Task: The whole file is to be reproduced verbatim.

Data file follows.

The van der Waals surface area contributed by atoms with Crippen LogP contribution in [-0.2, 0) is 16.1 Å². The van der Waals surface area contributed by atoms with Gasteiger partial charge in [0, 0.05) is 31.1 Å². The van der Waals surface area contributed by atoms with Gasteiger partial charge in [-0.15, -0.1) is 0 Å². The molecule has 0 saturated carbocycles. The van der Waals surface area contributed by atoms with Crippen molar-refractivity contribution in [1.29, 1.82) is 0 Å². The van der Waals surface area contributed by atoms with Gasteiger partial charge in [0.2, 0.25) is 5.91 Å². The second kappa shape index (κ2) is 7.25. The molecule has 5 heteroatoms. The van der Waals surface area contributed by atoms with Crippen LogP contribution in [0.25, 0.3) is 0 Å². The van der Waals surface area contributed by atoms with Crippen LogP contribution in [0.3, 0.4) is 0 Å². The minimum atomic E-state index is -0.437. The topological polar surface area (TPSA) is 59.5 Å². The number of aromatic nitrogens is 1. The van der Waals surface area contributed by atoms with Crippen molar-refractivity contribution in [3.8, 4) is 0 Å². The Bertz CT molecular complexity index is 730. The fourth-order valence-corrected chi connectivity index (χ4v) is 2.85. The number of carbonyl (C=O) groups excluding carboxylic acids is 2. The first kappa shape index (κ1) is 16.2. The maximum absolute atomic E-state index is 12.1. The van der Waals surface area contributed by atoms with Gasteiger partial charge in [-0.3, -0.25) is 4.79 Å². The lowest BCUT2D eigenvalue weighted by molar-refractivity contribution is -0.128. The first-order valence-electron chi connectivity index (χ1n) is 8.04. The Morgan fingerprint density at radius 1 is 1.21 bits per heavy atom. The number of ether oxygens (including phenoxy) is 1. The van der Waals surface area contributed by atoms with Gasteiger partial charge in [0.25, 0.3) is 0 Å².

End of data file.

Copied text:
The van der Waals surface area contributed by atoms with Crippen LogP contribution in [-0.2, 0) is 16.1 Å². The van der Waals surface area contributed by atoms with Gasteiger partial charge in [0, 0.05) is 31.1 Å². The van der Waals surface area contributed by atoms with Gasteiger partial charge in [-0.15, -0.1) is 0 Å². The molecule has 0 saturated carbocycles. The van der Waals surface area contributed by atoms with Crippen molar-refractivity contribution in [1.29, 1.82) is 0 Å². The van der Waals surface area contributed by atoms with Gasteiger partial charge in [0.2, 0.25) is 5.91 Å². The second kappa shape index (κ2) is 7.25. The molecule has 5 heteroatoms. The van der Waals surface area contributed by atoms with Crippen LogP contribution in [0.25, 0.3) is 0 Å². The van der Waals surface area contributed by atoms with Crippen LogP contribution in [0.3, 0.4) is 0 Å². The minimum atomic E-state index is -0.437. The topological polar surface area (TPSA) is 59.5 Å². The number of aromatic nitrogens is 1. The van der Waals surface area contributed by atoms with Crippen molar-refractivity contribution in [3.8, 4) is 0 Å². The Bertz CT molecular complexity index is 730. The fourth-order valence-corrected chi connectivity index (χ4v) is 2.85. The number of carbonyl (C=O) groups excluding carboxylic acids is 2. The first kappa shape index (κ1) is 16.2. The maximum absolute atomic E-state index is 12.1. The van der Waals surface area contributed by atoms with Gasteiger partial charge in [-0.3, -0.25) is 4.79 Å². The lowest BCUT2D eigenvalue weighted by molar-refractivity contribution is -0.128. The first-order valence-electron chi connectivity index (χ1n) is 8.04. The Morgan fingerprint density at radius 1 is 1.21 bits per heavy atom. The number of ether oxygens (including phenoxy) is 1. The van der Waals surface area contributed by atoms with Gasteiger partial charge in [0.25, 0.3) is 0 Å².